Archive for the ‘Television’ Category

Service of Can You Go Home Again? Do Revivals Work for Businesses Like FAO Schwarz or the Playboy Club or Comedies?

Tuesday, September 4th, 2018


I’m intrigued by the concept of revivals. Two once successful businesses that closed are attempting them now–FAO Schwarz and the Playboy Club—and a prominent theater critic wrote in his Neil Simon obit that they don’t work when it comes to comedy.

Charles Passy covered the Schwarz and Playboy stories in Wall Street Journal articles, “FAO Schwarz Is Set to Return, And It Needs People to Dance on the ‘Big’ Piano– Midtown Manhattan store will be staffed with demonstrators, magicians and men and women playing costumed roles, including toy soldiers” and “Playboy Club Returns to New York, Bunnies and All, but Will It Hop? Industry experts question if the club’s concept will still work, as it comes back to the Big Apple after a three-decade absence.

Hugh Hefner and bunnies. Photo:

I have memories of both. On a visit to FAO Schwarz with a first grade classmate and her mother the girl pointed to Santa and reported to my six year old self that he didn’t exist. I attribute happier recollections of the store with gift reconnaissance for my nephews. As for the Playboy Club, it paid bunny wait staff four times what other jobs I’d applied for after college offered. The reaction I’d expected from my father—he’d had a fit when he learned I’d modeled fully clothed for an art class—was only one of several good reasons I didn’t pursue the opportunity.

Terry Teachout’s Neil Simon obituary began “All comedy dates, and every pure comedian sooner or later becomes passé—even one as beloved as Neil Simon.” After “Lost in Yonkers,” wrote Teachout in The Wall Street Journal, “Mr. Simon would never again write a full-fledged box-office smash, and none of his plays has since been successfully revived on Broadway save as a star vehicle. His last bow there as a playwright, a 2009 revival of ‘Brighton Beach Memoirs’ directed by David Cromer, closed after nine performances.”

Photo: Playbill

Teachout observed: “And while his plays remain popular with amateur troupes and smaller companies elsewhere in America, most of the major regional theaters tend to steer clear of his work.”

In an op-ed piece in the same paper associate editorial features editor Matthew Hennessey wrote that theater today is “dominated by crowd-pleasing jukebox musicals and adaptations of popular movies. In the last few decades of the 20th century, Simon, who died Sunday at 91, was a household name.” proved Hennessey’s assertion. A headline last week was “Jerry Zaks will bring Mrs. Doubtfire musical to Broadway.”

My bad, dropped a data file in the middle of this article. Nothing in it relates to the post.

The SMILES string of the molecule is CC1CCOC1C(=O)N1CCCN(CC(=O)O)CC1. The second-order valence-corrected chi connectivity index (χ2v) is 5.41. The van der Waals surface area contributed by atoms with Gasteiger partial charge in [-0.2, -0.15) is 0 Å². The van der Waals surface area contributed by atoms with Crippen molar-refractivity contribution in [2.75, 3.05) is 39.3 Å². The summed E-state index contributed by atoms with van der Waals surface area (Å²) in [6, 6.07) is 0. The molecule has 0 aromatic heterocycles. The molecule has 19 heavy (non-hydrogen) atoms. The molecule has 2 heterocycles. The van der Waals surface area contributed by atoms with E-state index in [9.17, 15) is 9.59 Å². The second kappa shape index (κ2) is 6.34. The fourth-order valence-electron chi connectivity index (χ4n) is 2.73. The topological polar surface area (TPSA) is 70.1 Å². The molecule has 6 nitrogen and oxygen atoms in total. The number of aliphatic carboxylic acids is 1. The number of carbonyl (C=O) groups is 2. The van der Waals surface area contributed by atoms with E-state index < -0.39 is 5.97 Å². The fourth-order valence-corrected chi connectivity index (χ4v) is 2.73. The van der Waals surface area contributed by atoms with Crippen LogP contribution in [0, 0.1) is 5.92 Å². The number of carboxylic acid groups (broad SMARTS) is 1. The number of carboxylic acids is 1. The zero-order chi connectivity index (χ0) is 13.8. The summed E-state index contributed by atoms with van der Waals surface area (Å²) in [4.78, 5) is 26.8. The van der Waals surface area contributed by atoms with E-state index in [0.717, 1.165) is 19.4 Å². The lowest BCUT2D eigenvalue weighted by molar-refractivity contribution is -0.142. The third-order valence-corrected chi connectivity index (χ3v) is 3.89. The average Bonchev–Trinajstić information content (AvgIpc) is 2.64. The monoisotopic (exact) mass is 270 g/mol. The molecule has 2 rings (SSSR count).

Hennessey continued: Simon’s “domination of the Great White Way from the 1960s through the ’80s has no contemporary comparison. The current toast of Broadway, ‘Hamilton’ creator Lin-Manuel Miranda, has staged two original hit shows in a decade. In 1966 Simon had four plays running in Broadway houses at the same time.”

Do you think that FAO Schwarz and Playboy Clubs will/can fit today’s customers? What about revivals of once popular comedies–do they all become passé? Perhaps “Mash” and “Honeymooners” fans, or those who tune in to the TV version of “The Odd Couple” –derived from Simon’s play–don’t buy tickets to Broadway or major regional company theaters because they are simply too old or too poor? Or maybe laughter is out of fashion on the Great White Way?


Service of Behind the Scenes

Monday, November 28th, 2016

Meteorologist Vanessa Murdock

Meteorologist Vanessa Murdock

Years ago I represented a company that provided home care and I read a lot of material about nursing. One study about hospital staffing in the day found that during an emergency, nurses in an overstaffed institution couldn’t rise to the occasion because the sluggish pace they were used to worked against them; if too bare bones they couldn’t stretch anymore to confront a crisis effectively but staffed to perform at a brisk pace, they could step up seamlessly.